In 1986, the Supreme Court held that prosecutors could not purposefully exclude African-Americans from trial juries "on account of race, or on the false assumption that members of his race as a group are not qualified to serve as jurors." While all states permit attorneys to make "peremptory" challenges--dismissing a potential juror without stating a reason--the Court said the Fourteenth Amendment's Equal Protection Clause precluded prosecutors from using that power "to challenge potential jurors solely on account of their race or on the assumption that black jurors as a group will be unable impartially to consider the State's case against a black defendant."
More than 25 years later, some states continue to struggle with the Supreme Court's mandate. In April, North Carolina Superior Court Judge Gregory A. Weeks commuted the death sentence of Marcus Robinson, an African-American convicted of a 1991 murder. Weeks acted under the Racial Justice Act, a law passed by the North Carolina General Assembly in 2009 that stated, "No person shall be subject to or given a sentence of death or shall be executed pursuant to any judgment that was sought or obtained on the basis of race." Among other provisions, death row inmates could present evidence that race "was a significant factor in decisions to exercise peremptory challenges during jury selection."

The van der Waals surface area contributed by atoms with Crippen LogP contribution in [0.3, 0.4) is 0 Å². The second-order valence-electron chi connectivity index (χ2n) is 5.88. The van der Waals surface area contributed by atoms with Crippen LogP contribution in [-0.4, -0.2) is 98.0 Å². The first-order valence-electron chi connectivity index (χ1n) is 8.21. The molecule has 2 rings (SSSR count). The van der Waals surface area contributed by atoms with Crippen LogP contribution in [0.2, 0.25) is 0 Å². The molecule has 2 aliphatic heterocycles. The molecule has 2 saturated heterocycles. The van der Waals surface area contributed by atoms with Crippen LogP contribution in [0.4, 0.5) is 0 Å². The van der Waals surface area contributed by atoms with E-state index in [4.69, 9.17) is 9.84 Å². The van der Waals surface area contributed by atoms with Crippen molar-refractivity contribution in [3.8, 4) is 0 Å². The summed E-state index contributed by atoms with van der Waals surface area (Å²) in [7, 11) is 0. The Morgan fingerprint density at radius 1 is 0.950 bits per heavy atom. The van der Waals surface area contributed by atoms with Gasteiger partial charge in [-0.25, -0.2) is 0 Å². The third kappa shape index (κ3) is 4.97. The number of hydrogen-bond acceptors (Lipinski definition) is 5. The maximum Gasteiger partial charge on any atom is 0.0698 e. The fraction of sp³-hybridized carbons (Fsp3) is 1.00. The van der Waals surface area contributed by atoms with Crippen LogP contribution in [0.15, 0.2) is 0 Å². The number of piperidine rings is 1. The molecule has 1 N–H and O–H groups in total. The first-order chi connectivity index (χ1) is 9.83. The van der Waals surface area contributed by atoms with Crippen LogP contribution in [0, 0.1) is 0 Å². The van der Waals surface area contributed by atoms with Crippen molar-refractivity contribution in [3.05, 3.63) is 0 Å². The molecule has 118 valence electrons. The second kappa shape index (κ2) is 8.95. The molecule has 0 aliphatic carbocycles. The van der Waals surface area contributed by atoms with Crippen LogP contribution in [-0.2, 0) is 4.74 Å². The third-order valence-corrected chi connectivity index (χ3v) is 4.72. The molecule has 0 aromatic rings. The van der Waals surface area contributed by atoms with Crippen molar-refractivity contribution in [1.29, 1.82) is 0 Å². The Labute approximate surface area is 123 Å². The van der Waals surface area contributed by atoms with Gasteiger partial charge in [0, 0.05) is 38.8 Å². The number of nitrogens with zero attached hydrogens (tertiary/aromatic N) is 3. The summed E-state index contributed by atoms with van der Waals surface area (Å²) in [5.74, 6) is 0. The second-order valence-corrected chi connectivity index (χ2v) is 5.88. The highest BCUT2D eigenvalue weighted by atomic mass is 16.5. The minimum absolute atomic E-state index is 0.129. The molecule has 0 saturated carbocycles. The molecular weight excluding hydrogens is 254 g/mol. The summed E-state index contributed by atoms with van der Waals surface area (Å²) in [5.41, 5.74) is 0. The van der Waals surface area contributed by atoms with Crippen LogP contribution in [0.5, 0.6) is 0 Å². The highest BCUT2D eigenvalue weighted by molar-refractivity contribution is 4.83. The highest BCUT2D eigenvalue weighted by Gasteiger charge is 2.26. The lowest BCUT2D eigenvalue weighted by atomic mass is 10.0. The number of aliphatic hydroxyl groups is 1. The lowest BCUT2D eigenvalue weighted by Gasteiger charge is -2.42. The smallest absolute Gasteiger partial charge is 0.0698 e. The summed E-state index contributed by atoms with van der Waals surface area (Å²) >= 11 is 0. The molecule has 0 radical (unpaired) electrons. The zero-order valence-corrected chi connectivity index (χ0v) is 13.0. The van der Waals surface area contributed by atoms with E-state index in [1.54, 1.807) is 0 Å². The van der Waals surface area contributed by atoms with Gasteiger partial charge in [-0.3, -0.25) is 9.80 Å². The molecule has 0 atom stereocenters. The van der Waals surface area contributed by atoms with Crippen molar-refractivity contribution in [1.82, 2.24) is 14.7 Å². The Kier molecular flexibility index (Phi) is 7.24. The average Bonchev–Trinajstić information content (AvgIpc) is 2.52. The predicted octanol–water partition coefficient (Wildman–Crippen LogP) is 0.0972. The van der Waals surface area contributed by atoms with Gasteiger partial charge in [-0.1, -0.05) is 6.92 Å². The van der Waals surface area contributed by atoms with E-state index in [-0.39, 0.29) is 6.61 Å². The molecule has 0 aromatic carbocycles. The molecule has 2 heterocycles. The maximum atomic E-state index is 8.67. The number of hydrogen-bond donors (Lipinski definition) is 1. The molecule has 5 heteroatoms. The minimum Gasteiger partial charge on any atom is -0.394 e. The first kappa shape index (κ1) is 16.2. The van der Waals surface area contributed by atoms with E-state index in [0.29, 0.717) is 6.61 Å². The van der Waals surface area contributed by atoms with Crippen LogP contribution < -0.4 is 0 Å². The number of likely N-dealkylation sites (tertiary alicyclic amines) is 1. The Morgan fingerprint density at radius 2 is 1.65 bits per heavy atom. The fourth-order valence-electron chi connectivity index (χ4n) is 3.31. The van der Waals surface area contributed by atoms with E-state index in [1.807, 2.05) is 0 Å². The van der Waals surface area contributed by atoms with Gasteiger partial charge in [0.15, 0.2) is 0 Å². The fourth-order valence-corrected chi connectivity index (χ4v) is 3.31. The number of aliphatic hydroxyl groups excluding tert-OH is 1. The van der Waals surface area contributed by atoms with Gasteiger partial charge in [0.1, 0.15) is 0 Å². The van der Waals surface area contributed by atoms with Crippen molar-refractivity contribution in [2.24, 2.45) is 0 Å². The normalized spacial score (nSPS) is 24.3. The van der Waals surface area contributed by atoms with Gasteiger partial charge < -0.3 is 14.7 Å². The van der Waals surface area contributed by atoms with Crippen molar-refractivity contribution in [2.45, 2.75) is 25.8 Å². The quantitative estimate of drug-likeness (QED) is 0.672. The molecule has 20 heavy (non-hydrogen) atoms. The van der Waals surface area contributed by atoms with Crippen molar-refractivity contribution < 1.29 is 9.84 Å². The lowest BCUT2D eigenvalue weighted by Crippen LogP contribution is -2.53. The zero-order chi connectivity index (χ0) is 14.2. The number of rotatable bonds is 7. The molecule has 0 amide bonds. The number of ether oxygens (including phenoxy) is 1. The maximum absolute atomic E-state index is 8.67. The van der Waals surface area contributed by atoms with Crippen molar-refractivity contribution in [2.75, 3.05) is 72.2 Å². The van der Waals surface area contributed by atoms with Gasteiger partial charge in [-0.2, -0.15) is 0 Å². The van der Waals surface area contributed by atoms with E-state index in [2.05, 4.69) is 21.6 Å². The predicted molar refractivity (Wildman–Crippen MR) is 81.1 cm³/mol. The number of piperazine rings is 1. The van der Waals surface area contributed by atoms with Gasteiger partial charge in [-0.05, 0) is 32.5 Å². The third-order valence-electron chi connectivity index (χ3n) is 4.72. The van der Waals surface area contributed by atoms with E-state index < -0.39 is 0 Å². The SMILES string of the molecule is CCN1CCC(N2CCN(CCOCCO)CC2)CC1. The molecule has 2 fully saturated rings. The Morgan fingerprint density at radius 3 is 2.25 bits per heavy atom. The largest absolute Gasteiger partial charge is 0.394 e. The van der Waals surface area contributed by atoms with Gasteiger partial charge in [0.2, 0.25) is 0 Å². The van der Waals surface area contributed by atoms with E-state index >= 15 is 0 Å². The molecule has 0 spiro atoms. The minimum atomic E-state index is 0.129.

Robinson's attorneys presented a meticulous study by Michigan State University professors Barbara O'Brien and Linda Grosso, who reviewed the jury selection process in 173 North Carolina capital cases. They found that prosecutors were twice as likely to exclude African-American jurors with peremptory challenges than white jurors. Even adjusting for other factors, O'Brien and Grosso concluded, and Judge Weeks agreed, "prosecutors have intentionally discriminated against black [jurors] during jury selection by prosecutors when seeking to impose death sentences in capital cases." This included defendants tried in the same county and time period as Robinson.
North Carolina prosecutors tried to rebut the O'Brien-Grosso study by arguing that African-Americans were excluded at a higher rate because they are less likely to favor the death penalty. The government's expert witness, Methodist University political science professor Christopher Cronin, testified that as a group, African-Americans tend to be more concerned about inequality and injustice, which in turn creates "a cultural and political ideology that would make it less likely to be favored by the majority population which is represented by the State, and the State's interest is to represent the majority population and its intent for laws, punishment, etc." In his opinion, Judge Weeks said he was "especially troubled" by this line of reasoning, which implied that "African-Americans, as a group, will continue to be discriminated against in the future."